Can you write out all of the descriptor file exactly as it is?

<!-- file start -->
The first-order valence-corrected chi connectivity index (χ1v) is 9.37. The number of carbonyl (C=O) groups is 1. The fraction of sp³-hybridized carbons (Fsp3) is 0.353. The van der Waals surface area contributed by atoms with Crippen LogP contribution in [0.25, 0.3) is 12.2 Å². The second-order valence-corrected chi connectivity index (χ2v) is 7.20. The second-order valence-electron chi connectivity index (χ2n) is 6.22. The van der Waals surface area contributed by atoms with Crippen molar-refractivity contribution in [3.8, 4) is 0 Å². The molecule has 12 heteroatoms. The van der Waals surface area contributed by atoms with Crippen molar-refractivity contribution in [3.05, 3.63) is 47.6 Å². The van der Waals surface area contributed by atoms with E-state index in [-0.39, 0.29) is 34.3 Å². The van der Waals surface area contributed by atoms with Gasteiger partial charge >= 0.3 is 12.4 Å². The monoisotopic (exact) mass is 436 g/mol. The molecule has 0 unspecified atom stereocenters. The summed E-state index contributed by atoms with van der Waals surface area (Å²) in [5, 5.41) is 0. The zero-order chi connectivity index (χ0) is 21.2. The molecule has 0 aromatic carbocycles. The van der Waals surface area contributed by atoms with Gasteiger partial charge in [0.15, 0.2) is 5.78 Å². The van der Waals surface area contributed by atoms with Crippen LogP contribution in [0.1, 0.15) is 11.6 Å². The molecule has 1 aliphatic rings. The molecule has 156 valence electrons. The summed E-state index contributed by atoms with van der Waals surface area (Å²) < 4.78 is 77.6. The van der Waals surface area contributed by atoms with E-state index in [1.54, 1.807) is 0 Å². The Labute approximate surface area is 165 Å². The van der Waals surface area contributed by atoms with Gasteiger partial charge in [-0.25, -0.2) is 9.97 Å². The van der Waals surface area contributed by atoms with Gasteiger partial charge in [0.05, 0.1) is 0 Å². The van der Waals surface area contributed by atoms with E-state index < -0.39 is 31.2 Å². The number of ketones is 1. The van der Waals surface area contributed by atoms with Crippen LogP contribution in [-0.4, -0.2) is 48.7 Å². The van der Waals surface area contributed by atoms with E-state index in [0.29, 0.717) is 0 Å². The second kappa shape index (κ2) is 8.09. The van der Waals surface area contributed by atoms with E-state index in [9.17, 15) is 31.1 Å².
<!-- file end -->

The first-order valence-corrected chi connectivity index (χ1v) is 9.37. The number of carbonyl (C=O) groups is 1. The fraction of sp³-hybridized carbons (Fsp3) is 0.353. The van der Waals surface area contributed by atoms with Crippen LogP contribution in [0.25, 0.3) is 12.2 Å². The second-order valence-corrected chi connectivity index (χ2v) is 7.20. The second-order valence-electron chi connectivity index (χ2n) is 6.22. The van der Waals surface area contributed by atoms with Crippen molar-refractivity contribution in [3.8, 4) is 0 Å². The molecule has 12 heteroatoms. The van der Waals surface area contributed by atoms with Crippen molar-refractivity contribution in [3.05, 3.63) is 47.6 Å². The van der Waals surface area contributed by atoms with E-state index in [-0.39, 0.29) is 34.3 Å². The van der Waals surface area contributed by atoms with Gasteiger partial charge >= 0.3 is 12.4 Å². The monoisotopic (exact) mass is 436 g/mol. The molecule has 0 unspecified atom stereocenters. The summed E-state index contributed by atoms with van der Waals surface area (Å²) in [5, 5.41) is 0. The zero-order chi connectivity index (χ0) is 21.2. The molecule has 0 aromatic carbocycles. The van der Waals surface area contributed by atoms with Gasteiger partial charge in [0.15, 0.2) is 5.78 Å². The van der Waals surface area contributed by atoms with Crippen LogP contribution in [0.1, 0.15) is 11.6 Å². The molecule has 1 aliphatic rings. The molecule has 156 valence electrons. The summed E-state index contributed by atoms with van der Waals surface area (Å²) < 4.78 is 77.6. The van der Waals surface area contributed by atoms with E-state index in [1.54, 1.807) is 0 Å². The Labute approximate surface area is 165 Å². The van der Waals surface area contributed by atoms with Gasteiger partial charge in [-0.25, -0.2) is 9.97 Å². The van der Waals surface area contributed by atoms with Gasteiger partial charge in [0.05, 0.1) is 0 Å². The van der Waals surface area contributed by atoms with E-state index < -0.39 is 31.2 Å². The number of ketones is 1. The van der Waals surface area contributed by atoms with Crippen LogP contribution in [-0.4, -0.2) is 48.7 Å². The van der Waals surface area contributed by atoms with E-state index in [0.29, 0.717) is 0 Å². The second kappa shape index (κ2) is 8.09. The van der Waals surface area contributed by atoms with E-state index in [9.17, 15) is 31.1 Å².